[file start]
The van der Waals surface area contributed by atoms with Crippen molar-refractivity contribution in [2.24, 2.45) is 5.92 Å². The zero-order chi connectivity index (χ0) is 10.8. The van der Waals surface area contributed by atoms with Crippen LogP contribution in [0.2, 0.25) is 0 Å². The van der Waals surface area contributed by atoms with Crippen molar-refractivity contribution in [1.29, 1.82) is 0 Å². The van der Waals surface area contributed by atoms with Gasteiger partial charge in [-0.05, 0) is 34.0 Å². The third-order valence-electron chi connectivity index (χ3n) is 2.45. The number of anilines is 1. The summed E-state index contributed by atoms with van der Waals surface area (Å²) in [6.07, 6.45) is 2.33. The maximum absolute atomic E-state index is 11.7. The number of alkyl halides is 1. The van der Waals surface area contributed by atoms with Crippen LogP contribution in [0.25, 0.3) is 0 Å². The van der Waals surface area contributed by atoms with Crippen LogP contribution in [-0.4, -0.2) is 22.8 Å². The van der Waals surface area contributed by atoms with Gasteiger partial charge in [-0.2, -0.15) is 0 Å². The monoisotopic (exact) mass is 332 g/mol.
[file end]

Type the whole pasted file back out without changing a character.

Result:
The van der Waals surface area contributed by atoms with Crippen molar-refractivity contribution in [2.24, 2.45) is 5.92 Å². The zero-order chi connectivity index (χ0) is 10.8. The van der Waals surface area contributed by atoms with Crippen LogP contribution in [0.2, 0.25) is 0 Å². The van der Waals surface area contributed by atoms with Crippen molar-refractivity contribution in [1.29, 1.82) is 0 Å². The van der Waals surface area contributed by atoms with Gasteiger partial charge in [-0.05, 0) is 34.0 Å². The third-order valence-electron chi connectivity index (χ3n) is 2.45. The number of anilines is 1. The summed E-state index contributed by atoms with van der Waals surface area (Å²) in [6.07, 6.45) is 2.33. The maximum absolute atomic E-state index is 11.7. The number of alkyl halides is 1. The van der Waals surface area contributed by atoms with Crippen LogP contribution in [0.25, 0.3) is 0 Å². The van der Waals surface area contributed by atoms with Crippen LogP contribution in [-0.4, -0.2) is 22.8 Å². The van der Waals surface area contributed by atoms with Gasteiger partial charge in [-0.2, -0.15) is 0 Å². The monoisotopic (exact) mass is 332 g/mol.